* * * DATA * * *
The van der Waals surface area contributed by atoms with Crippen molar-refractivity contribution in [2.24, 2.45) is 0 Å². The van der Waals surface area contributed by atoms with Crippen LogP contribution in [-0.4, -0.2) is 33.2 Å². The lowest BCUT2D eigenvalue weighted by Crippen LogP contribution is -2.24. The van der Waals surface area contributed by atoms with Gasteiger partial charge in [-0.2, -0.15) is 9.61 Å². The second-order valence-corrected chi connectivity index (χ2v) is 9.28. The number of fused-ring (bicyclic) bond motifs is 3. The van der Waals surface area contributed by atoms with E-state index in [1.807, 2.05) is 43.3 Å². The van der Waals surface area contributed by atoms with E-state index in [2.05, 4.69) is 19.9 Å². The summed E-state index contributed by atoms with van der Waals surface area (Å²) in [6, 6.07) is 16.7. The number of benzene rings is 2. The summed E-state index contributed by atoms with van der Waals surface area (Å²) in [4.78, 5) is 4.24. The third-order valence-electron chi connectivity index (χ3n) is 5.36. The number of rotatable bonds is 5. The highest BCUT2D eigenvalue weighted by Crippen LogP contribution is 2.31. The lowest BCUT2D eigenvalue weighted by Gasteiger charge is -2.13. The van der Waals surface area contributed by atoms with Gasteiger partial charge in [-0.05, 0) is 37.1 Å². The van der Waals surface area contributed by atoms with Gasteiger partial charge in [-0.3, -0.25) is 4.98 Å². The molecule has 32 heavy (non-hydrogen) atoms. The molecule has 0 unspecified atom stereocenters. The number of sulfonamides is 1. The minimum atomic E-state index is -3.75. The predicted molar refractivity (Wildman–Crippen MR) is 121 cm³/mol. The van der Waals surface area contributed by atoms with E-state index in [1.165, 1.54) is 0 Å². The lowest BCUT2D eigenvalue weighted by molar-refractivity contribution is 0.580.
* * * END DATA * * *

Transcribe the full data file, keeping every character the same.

The van der Waals surface area contributed by atoms with Crippen molar-refractivity contribution in [2.24, 2.45) is 0 Å². The van der Waals surface area contributed by atoms with Crippen LogP contribution in [-0.4, -0.2) is 33.2 Å². The lowest BCUT2D eigenvalue weighted by Crippen LogP contribution is -2.24. The van der Waals surface area contributed by atoms with Gasteiger partial charge in [-0.2, -0.15) is 9.61 Å². The second-order valence-corrected chi connectivity index (χ2v) is 9.28. The number of fused-ring (bicyclic) bond motifs is 3. The van der Waals surface area contributed by atoms with E-state index in [1.807, 2.05) is 43.3 Å². The van der Waals surface area contributed by atoms with E-state index in [2.05, 4.69) is 19.9 Å². The summed E-state index contributed by atoms with van der Waals surface area (Å²) in [6, 6.07) is 16.7. The number of benzene rings is 2. The summed E-state index contributed by atoms with van der Waals surface area (Å²) in [4.78, 5) is 4.24. The third-order valence-electron chi connectivity index (χ3n) is 5.36. The number of rotatable bonds is 5. The highest BCUT2D eigenvalue weighted by Crippen LogP contribution is 2.31. The lowest BCUT2D eigenvalue weighted by Gasteiger charge is -2.13. The van der Waals surface area contributed by atoms with Gasteiger partial charge in [-0.05, 0) is 37.1 Å². The van der Waals surface area contributed by atoms with Gasteiger partial charge in [-0.3, -0.25) is 4.98 Å². The molecule has 32 heavy (non-hydrogen) atoms. The molecule has 0 unspecified atom stereocenters. The number of sulfonamides is 1. The minimum atomic E-state index is -3.75. The predicted molar refractivity (Wildman–Crippen MR) is 121 cm³/mol. The van der Waals surface area contributed by atoms with E-state index in [1.165, 1.54) is 0 Å². The lowest BCUT2D eigenvalue weighted by molar-refractivity contribution is 0.580.